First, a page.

Kill the head and the body will die. It’s a governing principle of football culture. If you beat down a man’s psyche, he will bow to your will. Then you own him. But those who kill must be willing to be killed. To take another man’s spirit, you must give up the rights to your own body. And each man has to decide how much he needs to give and how much he wants to keep for himself.
On a typically wet Seattle Sunday in mid-December, Ricky Watters goes about his job. He catches a pass in the middle of the field. When Cowboys linebacker Dexter Coakley and defensive tackle Brandon Noble close, Watters slams his right shoulder into both, splitting them for an eight-yard gain. It’s not a remarkable play, except that it occurs in Watters’ first game in 11 weeks. The shoulder he now uses as a weapon was cracked in three places during a Sept. 30 game in Oakland.
At the time, he could have had a pin inserted into the shoulder and missed four games. But Watters, although always known for his impetuousness, needed to think about it. Before having his first major surgery in 10 years, he wanted another opinion. No one in the Seahawks front office or on the coaching staff stood in his way. “It shouldn’t be a slap in the face to the organization when you ask questions,” Watters says. Some doctors recommended surgery and the insertion of a pin to help the shoulder heal. Others said a pin could make the bones crack more. Watters decided he would let the shoulder heal by itself.
Yes, he missed more games, but don’t be misled. Ricky Watters’ passion for the game hasn’t subsided. Few backs tote the rock as ferociously. That high-stepping style and volatile temperament are marks of one of the most competitive men in the league. But while Watters is always ready to spill it all on the field, he wants to be able to take the container with him when he’s done. “You can’t always think the organization is gonna take care of you,” he says, voicing an attitude that increasingly influences medical decisions in pro sports in general, and football in particular. In NFL Nation -- where life expectancy is just 4 1/2 years -- players who once believed they’d give up anything for the team have learned to put themselves first.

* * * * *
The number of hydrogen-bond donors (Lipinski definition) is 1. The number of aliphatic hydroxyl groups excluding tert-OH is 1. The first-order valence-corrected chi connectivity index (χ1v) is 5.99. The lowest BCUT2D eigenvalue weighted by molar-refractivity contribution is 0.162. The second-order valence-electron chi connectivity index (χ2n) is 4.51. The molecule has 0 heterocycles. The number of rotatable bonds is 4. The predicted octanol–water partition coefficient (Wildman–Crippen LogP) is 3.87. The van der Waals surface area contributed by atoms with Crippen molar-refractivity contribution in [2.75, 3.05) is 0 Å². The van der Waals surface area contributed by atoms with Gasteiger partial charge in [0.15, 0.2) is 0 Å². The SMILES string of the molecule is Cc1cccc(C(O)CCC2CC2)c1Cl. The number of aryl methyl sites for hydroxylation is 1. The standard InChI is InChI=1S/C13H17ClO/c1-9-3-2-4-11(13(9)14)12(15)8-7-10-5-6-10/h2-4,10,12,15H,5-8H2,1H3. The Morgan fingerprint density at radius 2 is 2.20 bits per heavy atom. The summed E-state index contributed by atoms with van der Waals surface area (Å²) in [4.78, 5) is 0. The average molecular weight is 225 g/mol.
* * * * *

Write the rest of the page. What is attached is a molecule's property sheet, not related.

Any of the Nation’s working stiffs will tell you there are two types of men who stroll through a locker room: those who wear jerseys and those who wear suits. Doctors wear suits and, medical degrees or not, they have to gain a player’s trust. And when they evaluate injuries, team doctors could -- consciously or subconsciously -- balance what’s best for the franchise against what’s best for the player. “There are players who feel certain team doctors are not that good,” says NFLPA executive director Gene Upshaw. “They want to go outside the team but get pressure not to.” This trust issue has Upshaw currently working with the league to create a mutually agreed upon panel of doctors available to offer second opinions.
Until then, players like Jets rookie receiver Santana Moss are on their own. After Moss tore the meniscus in his left knee last summer, a team surgeon could have had him back in four weeks, tops. But Moss opted for a second look from Dr. John Uribe, who had been his team doctor at the University of Miami. Uribe told Moss the Jets were right: He could play soon with minor surgery. But that could cause a chronic problem down the road. To ensure a complete and permanent fix, Moss needed more complex surgery that called for eight to 12 weeks of recovery. Moss may be only 22, but he already has a sense of his athletic mortality. He had the major surgery. The decision was not popular with some members of Jets management, who were anxious to put their $7.1M investment to work. But Moss was unfazed. “You have to think of your longevity first,” he says. “And your life after football.”
Some players don’t recongize that ’til it’s too late. The rest of Dolphin O.J. McDuffie’s life started three years ago. He was 10 weeks into the ’99 season, coming off a year in which he had led the NFL in catches and earned a four-year, $20M extension. Then, in a game against the Patriots, he caught a slant and felt searing pain in his left foot. “I’d always heard guys talk about hearing something pop when they got hurt,” says McDuffie. “I heard one that day.”
It was initially diagnosed by a member of the Dolphins medical staff as a sprained big toe. “I never practiced after that,” McDuffie says. “But I was coming off my best season, so I wasn’t about to stop playing.” Wednesdays through Fridays, his preparation was limited to film study and walk-throughs. On Saturday afternoons, 24 hours before kickoff, a trainer plunged a one-inch needle filled with up to 3 cc’s of novocaine into the ball of McDuffie’s foot. He’d feel a sting, a burning and, finally, blissful numbness in the toe. The next day, McDuffie would play, exploding off the ball, planting, cutting, making plays -- in short, forcing defenders to submit to his will. But each time he pushed off the toe to cut right, a little more life was drained from it. Now, where there was once connective tissue, bone grinds against bone.